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Cyclone Rep’s Shakespeare in “Romeo and Juliet”           Image credit: Shane Vaughan

Thanks to audience feedback the Shakespeare Sessions have evolved greatly since 2010.In Cyclone’s first production of King Lear in 2015 the characters of Kent and the Fool were merged (this was done to allow for a five-member cast). However, students found this conflation confusing and teachers voiced this issue. So, Cyclone’s second production of The King Lear Session featured six actors and the characters of Kent and Fool were played by two different actors. 

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Ophelia in Cyclone Rep’s “Hamlet”           Image credit: Shane Vaughan

Beginning in 2010, during The Hamlet Session the main female characters are questioned by the male characters in a mock interrogation scene. Audiences liked this technique so much, that the latest production of The Hamlet Session similarly acts out an interrogation of the male characters’ motives and culpability. Ongoing feedback from teachers and students helps us to constantly incorporate and expand on aspects of the plays that young people and teachers feel are relevant today. Equally, the role of audio-visual aids has grown considerably since our inception. Initially the use of these projections was minimal but this has changed due to audience demand. Now audio-visuals are an integral part of the sessions, and we use a whole range of these, from animations, mind maps, and bullet points clarifying key ideas to rap versions of 16th century poetry and Joy Division songs.

For a decade, Cyclone Rep has been committed to bringing Shakespeare to life for young people nationwide in fresh and creative ways. Since 2010, over 200,000 young people have seen Cyclone’s Shakespeare Sessions. Thus, it is fair to say that in some measure, Cyclone is helping building Ireland’s next generation of theatregoers.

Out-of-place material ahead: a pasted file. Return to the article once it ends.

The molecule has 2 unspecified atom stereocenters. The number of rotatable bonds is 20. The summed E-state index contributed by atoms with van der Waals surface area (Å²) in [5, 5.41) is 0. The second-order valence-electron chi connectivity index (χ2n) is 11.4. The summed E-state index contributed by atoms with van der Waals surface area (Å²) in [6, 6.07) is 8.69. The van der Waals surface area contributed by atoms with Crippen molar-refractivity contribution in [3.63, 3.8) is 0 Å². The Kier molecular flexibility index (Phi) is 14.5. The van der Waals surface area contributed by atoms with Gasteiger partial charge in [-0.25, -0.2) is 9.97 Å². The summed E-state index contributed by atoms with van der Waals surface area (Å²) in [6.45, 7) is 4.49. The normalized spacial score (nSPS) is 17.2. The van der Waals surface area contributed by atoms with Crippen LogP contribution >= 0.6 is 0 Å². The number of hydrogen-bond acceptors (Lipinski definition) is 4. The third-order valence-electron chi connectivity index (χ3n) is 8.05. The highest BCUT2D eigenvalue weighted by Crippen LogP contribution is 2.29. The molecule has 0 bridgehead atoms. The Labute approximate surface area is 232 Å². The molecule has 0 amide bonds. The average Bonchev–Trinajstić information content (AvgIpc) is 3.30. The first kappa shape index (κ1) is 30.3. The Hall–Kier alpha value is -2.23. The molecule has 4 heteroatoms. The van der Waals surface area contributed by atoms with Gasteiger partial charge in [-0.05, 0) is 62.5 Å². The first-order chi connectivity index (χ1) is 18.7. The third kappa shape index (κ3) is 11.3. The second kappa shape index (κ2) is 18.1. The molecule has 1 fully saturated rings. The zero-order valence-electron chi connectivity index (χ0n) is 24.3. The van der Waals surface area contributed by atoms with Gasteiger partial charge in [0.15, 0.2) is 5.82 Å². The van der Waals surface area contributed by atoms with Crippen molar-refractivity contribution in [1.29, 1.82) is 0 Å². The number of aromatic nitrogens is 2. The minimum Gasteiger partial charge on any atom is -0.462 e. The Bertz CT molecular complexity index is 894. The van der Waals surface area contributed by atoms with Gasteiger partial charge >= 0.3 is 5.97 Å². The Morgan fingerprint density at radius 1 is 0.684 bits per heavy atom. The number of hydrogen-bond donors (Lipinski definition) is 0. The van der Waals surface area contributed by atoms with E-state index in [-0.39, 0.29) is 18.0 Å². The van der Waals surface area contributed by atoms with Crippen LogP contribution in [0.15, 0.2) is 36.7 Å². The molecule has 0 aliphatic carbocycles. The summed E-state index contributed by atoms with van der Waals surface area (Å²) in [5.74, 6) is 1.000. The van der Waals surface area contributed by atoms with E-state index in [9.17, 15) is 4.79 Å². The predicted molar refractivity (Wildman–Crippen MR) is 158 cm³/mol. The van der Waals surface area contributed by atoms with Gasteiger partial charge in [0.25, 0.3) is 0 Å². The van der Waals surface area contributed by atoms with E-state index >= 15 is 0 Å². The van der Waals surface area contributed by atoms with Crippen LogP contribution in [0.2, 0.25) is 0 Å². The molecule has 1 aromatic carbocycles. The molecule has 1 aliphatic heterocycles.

More information can be found on the Cyclone Rep website, along with booking details for upcoming productions (listed below).

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Guest report by Edel Carmody, Cyclone Rep Theatre Company 

Theatre: “Measure for Measure” at the Civic Theatre, Tallaght

[Info from Civic Theatre website.]

Measure for Measure

Civic Theatre, Tallaght, Dublin
3rd – 7th December 2019

 

Set in Vienna, Shakespeare’s Measure for Measure is a dark comedy in five acts and was written in the early 1600’s. Vienna is overrun with brothels and loose morality and when a young novice nun is compromised by a corrupt official, who offers to save her brother from execution in return for sex, she has no idea where to turn for help. When she threatens to expose him, he tells her that no one would believe her.

The themes run from religion, morality, virtue, sin, punishment, death, and atonement, with Shakespeare choosing moral justice to prevail over strict civil justice. Measure for Measure sheds a critical eye on the policing of society by a corrupt government and politics. Whether it be 1604 or 2019, this play has resonance in the 21st Century.

Presented by Liberties College, Bull Alley
Duration: 110 minutes. One interval.
Suitable for ages 14+

Tickets available from the Civic Theatre website.


 

Touring theatre: Much Ado About Nothing by Rough Magic

From the Rough Magic website.